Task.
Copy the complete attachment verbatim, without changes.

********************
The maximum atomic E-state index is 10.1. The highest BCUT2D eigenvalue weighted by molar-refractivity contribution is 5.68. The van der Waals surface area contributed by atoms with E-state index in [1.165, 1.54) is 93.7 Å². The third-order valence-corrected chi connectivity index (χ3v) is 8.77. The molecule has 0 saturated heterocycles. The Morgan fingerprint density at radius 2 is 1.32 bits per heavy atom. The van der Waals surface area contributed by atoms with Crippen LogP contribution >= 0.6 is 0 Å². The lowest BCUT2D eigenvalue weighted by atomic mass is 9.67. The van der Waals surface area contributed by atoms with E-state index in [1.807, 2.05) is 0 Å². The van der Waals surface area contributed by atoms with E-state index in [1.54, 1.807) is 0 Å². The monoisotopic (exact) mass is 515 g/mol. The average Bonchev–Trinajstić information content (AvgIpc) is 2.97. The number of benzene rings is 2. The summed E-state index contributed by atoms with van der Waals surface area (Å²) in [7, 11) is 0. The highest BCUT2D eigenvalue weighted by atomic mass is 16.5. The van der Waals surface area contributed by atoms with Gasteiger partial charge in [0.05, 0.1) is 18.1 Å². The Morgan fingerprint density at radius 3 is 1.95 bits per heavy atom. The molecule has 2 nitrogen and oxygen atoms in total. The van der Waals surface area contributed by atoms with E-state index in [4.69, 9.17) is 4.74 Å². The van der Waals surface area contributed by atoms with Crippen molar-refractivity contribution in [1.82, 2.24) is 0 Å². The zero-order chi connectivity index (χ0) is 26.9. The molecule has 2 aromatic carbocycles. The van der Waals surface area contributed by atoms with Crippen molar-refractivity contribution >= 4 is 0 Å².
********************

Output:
The maximum atomic E-state index is 10.1. The highest BCUT2D eigenvalue weighted by molar-refractivity contribution is 5.68. The van der Waals surface area contributed by atoms with E-state index in [1.165, 1.54) is 93.7 Å². The third-order valence-corrected chi connectivity index (χ3v) is 8.77. The molecule has 0 saturated heterocycles. The Morgan fingerprint density at radius 2 is 1.32 bits per heavy atom. The van der Waals surface area contributed by atoms with Crippen LogP contribution >= 0.6 is 0 Å². The lowest BCUT2D eigenvalue weighted by atomic mass is 9.67. The van der Waals surface area contributed by atoms with E-state index in [1.807, 2.05) is 0 Å². The van der Waals surface area contributed by atoms with E-state index in [1.54, 1.807) is 0 Å². The monoisotopic (exact) mass is 515 g/mol. The average Bonchev–Trinajstić information content (AvgIpc) is 2.97. The number of benzene rings is 2. The summed E-state index contributed by atoms with van der Waals surface area (Å²) in [7, 11) is 0. The highest BCUT2D eigenvalue weighted by atomic mass is 16.5. The van der Waals surface area contributed by atoms with Gasteiger partial charge in [0.05, 0.1) is 18.1 Å². The Morgan fingerprint density at radius 3 is 1.95 bits per heavy atom. The molecule has 2 nitrogen and oxygen atoms in total. The van der Waals surface area contributed by atoms with E-state index in [4.69, 9.17) is 4.74 Å². The van der Waals surface area contributed by atoms with Crippen molar-refractivity contribution in [1.82, 2.24) is 0 Å². The zero-order chi connectivity index (χ0) is 26.9. The molecule has 2 aromatic carbocycles. The van der Waals surface area contributed by atoms with Crippen molar-refractivity contribution >= 4 is 0 Å².